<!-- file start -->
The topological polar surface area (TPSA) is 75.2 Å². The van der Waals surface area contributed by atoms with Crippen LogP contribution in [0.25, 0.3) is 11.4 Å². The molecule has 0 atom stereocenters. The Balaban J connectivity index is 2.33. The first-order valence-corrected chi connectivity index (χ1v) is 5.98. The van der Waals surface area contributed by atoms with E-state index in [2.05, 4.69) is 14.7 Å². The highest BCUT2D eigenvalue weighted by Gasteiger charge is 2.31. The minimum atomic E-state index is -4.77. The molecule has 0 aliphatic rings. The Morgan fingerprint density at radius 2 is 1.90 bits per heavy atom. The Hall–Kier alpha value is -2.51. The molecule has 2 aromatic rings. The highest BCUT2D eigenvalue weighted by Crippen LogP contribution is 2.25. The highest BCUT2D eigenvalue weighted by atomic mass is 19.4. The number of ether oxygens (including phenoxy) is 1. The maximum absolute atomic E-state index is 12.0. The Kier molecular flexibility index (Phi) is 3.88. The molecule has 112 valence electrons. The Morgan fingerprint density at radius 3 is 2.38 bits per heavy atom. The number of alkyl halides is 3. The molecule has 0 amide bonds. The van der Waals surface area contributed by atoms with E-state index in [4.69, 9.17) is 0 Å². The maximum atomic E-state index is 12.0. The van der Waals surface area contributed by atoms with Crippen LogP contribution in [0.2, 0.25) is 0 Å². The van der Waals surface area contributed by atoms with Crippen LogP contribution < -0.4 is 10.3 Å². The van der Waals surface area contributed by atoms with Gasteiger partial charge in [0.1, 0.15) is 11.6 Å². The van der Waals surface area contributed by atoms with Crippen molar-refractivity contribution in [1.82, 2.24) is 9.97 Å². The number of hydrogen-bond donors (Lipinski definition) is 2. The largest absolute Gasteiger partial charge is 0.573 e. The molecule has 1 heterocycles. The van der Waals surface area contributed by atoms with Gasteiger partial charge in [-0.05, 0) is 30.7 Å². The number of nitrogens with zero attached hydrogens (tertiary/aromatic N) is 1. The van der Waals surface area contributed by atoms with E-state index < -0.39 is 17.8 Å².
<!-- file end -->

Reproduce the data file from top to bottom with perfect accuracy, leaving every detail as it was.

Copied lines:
The topological polar surface area (TPSA) is 75.2 Å². The van der Waals surface area contributed by atoms with Crippen LogP contribution in [0.25, 0.3) is 11.4 Å². The molecule has 0 atom stereocenters. The Balaban J connectivity index is 2.33. The first-order valence-corrected chi connectivity index (χ1v) is 5.98. The van der Waals surface area contributed by atoms with E-state index in [2.05, 4.69) is 14.7 Å². The highest BCUT2D eigenvalue weighted by Gasteiger charge is 2.31. The minimum atomic E-state index is -4.77. The molecule has 0 aliphatic rings. The Morgan fingerprint density at radius 2 is 1.90 bits per heavy atom. The Hall–Kier alpha value is -2.51. The molecule has 2 aromatic rings. The highest BCUT2D eigenvalue weighted by Crippen LogP contribution is 2.25. The highest BCUT2D eigenvalue weighted by atomic mass is 19.4. The number of ether oxygens (including phenoxy) is 1. The maximum absolute atomic E-state index is 12.0. The Kier molecular flexibility index (Phi) is 3.88. The molecule has 112 valence electrons. The Morgan fingerprint density at radius 3 is 2.38 bits per heavy atom. The number of alkyl halides is 3. The molecule has 0 amide bonds. The van der Waals surface area contributed by atoms with E-state index in [4.69, 9.17) is 0 Å². The maximum atomic E-state index is 12.0. The van der Waals surface area contributed by atoms with Crippen LogP contribution in [0.2, 0.25) is 0 Å². The van der Waals surface area contributed by atoms with Crippen LogP contribution < -0.4 is 10.3 Å². The van der Waals surface area contributed by atoms with Gasteiger partial charge in [0.1, 0.15) is 11.6 Å². The van der Waals surface area contributed by atoms with Crippen molar-refractivity contribution in [1.82, 2.24) is 9.97 Å². The number of hydrogen-bond donors (Lipinski definition) is 2. The largest absolute Gasteiger partial charge is 0.573 e. The molecule has 1 heterocycles. The van der Waals surface area contributed by atoms with Gasteiger partial charge in [-0.05, 0) is 30.7 Å². The number of nitrogens with zero attached hydrogens (tertiary/aromatic N) is 1. The van der Waals surface area contributed by atoms with E-state index < -0.39 is 17.8 Å².